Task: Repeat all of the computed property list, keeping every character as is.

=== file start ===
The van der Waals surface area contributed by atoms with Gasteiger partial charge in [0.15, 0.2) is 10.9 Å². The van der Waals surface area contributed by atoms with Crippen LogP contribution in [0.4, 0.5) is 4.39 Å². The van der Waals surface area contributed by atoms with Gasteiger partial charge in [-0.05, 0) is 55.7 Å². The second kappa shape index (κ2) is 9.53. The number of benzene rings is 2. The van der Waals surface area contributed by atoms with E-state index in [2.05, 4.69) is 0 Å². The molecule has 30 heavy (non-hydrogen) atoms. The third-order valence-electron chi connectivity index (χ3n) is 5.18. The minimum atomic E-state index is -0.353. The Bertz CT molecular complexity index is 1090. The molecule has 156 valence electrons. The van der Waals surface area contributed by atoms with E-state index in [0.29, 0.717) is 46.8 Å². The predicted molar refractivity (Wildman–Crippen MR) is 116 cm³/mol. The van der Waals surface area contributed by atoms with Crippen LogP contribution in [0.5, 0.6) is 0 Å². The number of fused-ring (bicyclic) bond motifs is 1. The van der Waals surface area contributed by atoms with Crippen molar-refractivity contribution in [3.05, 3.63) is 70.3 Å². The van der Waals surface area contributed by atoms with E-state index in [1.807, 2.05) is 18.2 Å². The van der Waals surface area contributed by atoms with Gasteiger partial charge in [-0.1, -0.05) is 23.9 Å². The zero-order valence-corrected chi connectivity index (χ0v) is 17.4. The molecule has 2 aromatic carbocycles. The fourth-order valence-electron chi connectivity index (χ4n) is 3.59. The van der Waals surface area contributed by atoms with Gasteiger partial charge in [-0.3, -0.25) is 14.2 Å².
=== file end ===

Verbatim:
The van der Waals surface area contributed by atoms with Gasteiger partial charge in [0.15, 0.2) is 10.9 Å². The van der Waals surface area contributed by atoms with Crippen LogP contribution in [0.4, 0.5) is 4.39 Å². The van der Waals surface area contributed by atoms with Gasteiger partial charge in [-0.05, 0) is 55.7 Å². The second kappa shape index (κ2) is 9.53. The number of benzene rings is 2. The van der Waals surface area contributed by atoms with E-state index in [2.05, 4.69) is 0 Å². The molecule has 30 heavy (non-hydrogen) atoms. The third-order valence-electron chi connectivity index (χ3n) is 5.18. The minimum atomic E-state index is -0.353. The Bertz CT molecular complexity index is 1090. The molecule has 156 valence electrons. The van der Waals surface area contributed by atoms with E-state index in [0.29, 0.717) is 46.8 Å². The predicted molar refractivity (Wildman–Crippen MR) is 116 cm³/mol. The van der Waals surface area contributed by atoms with Crippen LogP contribution in [0.5, 0.6) is 0 Å². The number of fused-ring (bicyclic) bond motifs is 1. The van der Waals surface area contributed by atoms with Crippen molar-refractivity contribution in [3.05, 3.63) is 70.3 Å². The van der Waals surface area contributed by atoms with E-state index in [1.807, 2.05) is 18.2 Å². The van der Waals surface area contributed by atoms with Gasteiger partial charge in [-0.1, -0.05) is 23.9 Å². The zero-order valence-corrected chi connectivity index (χ0v) is 17.4. The molecule has 2 aromatic carbocycles. The fourth-order valence-electron chi connectivity index (χ4n) is 3.59. The van der Waals surface area contributed by atoms with Gasteiger partial charge in [-0.3, -0.25) is 14.2 Å².